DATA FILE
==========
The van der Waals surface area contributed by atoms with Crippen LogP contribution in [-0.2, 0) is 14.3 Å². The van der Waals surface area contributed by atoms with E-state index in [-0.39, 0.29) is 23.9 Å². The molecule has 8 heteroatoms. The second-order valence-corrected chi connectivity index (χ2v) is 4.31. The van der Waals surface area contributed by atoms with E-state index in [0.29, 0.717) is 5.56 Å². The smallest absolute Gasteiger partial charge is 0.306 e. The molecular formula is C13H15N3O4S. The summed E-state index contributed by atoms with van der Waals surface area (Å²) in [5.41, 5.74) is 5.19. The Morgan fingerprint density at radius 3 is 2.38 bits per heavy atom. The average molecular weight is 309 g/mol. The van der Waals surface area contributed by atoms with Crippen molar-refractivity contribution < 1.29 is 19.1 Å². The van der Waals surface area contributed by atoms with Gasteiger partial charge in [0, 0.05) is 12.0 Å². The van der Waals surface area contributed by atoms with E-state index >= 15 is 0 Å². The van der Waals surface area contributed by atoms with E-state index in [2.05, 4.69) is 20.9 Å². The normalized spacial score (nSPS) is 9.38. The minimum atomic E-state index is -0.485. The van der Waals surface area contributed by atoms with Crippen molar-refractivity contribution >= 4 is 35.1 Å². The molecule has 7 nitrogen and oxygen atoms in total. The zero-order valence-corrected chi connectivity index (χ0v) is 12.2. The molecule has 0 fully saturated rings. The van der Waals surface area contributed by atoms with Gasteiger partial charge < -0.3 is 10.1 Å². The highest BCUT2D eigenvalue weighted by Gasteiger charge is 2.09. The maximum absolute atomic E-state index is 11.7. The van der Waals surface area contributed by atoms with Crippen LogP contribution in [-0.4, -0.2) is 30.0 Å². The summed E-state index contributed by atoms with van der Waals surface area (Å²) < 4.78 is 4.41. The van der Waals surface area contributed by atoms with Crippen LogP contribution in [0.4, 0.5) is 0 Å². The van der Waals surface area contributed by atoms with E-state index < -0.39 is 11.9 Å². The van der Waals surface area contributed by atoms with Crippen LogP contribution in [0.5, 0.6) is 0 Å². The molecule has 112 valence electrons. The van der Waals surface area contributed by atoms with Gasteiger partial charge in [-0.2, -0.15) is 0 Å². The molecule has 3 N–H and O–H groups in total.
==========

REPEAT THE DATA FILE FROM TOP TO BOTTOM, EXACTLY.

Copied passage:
The van der Waals surface area contributed by atoms with Crippen LogP contribution in [-0.2, 0) is 14.3 Å². The van der Waals surface area contributed by atoms with E-state index in [-0.39, 0.29) is 23.9 Å². The molecule has 8 heteroatoms. The second-order valence-corrected chi connectivity index (χ2v) is 4.31. The van der Waals surface area contributed by atoms with E-state index in [0.29, 0.717) is 5.56 Å². The smallest absolute Gasteiger partial charge is 0.306 e. The molecular formula is C13H15N3O4S. The summed E-state index contributed by atoms with van der Waals surface area (Å²) in [5.41, 5.74) is 5.19. The Morgan fingerprint density at radius 3 is 2.38 bits per heavy atom. The average molecular weight is 309 g/mol. The van der Waals surface area contributed by atoms with Crippen molar-refractivity contribution < 1.29 is 19.1 Å². The van der Waals surface area contributed by atoms with Gasteiger partial charge in [0, 0.05) is 12.0 Å². The van der Waals surface area contributed by atoms with E-state index >= 15 is 0 Å². The van der Waals surface area contributed by atoms with E-state index in [2.05, 4.69) is 20.9 Å². The normalized spacial score (nSPS) is 9.38. The minimum atomic E-state index is -0.485. The van der Waals surface area contributed by atoms with Crippen molar-refractivity contribution >= 4 is 35.1 Å². The molecule has 7 nitrogen and oxygen atoms in total. The zero-order valence-corrected chi connectivity index (χ0v) is 12.2. The molecule has 0 fully saturated rings. The van der Waals surface area contributed by atoms with Gasteiger partial charge < -0.3 is 10.1 Å². The highest BCUT2D eigenvalue weighted by Gasteiger charge is 2.09. The maximum absolute atomic E-state index is 11.7. The van der Waals surface area contributed by atoms with Crippen LogP contribution in [-0.4, -0.2) is 30.0 Å². The summed E-state index contributed by atoms with van der Waals surface area (Å²) < 4.78 is 4.41. The van der Waals surface area contributed by atoms with Crippen LogP contribution in [0.4, 0.5) is 0 Å². The van der Waals surface area contributed by atoms with E-state index < -0.39 is 11.9 Å². The van der Waals surface area contributed by atoms with Crippen LogP contribution in [0.5, 0.6) is 0 Å². The molecule has 112 valence electrons. The van der Waals surface area contributed by atoms with Gasteiger partial charge in [-0.2, -0.15) is 0 Å². The molecule has 3 N–H and O–H groups in total.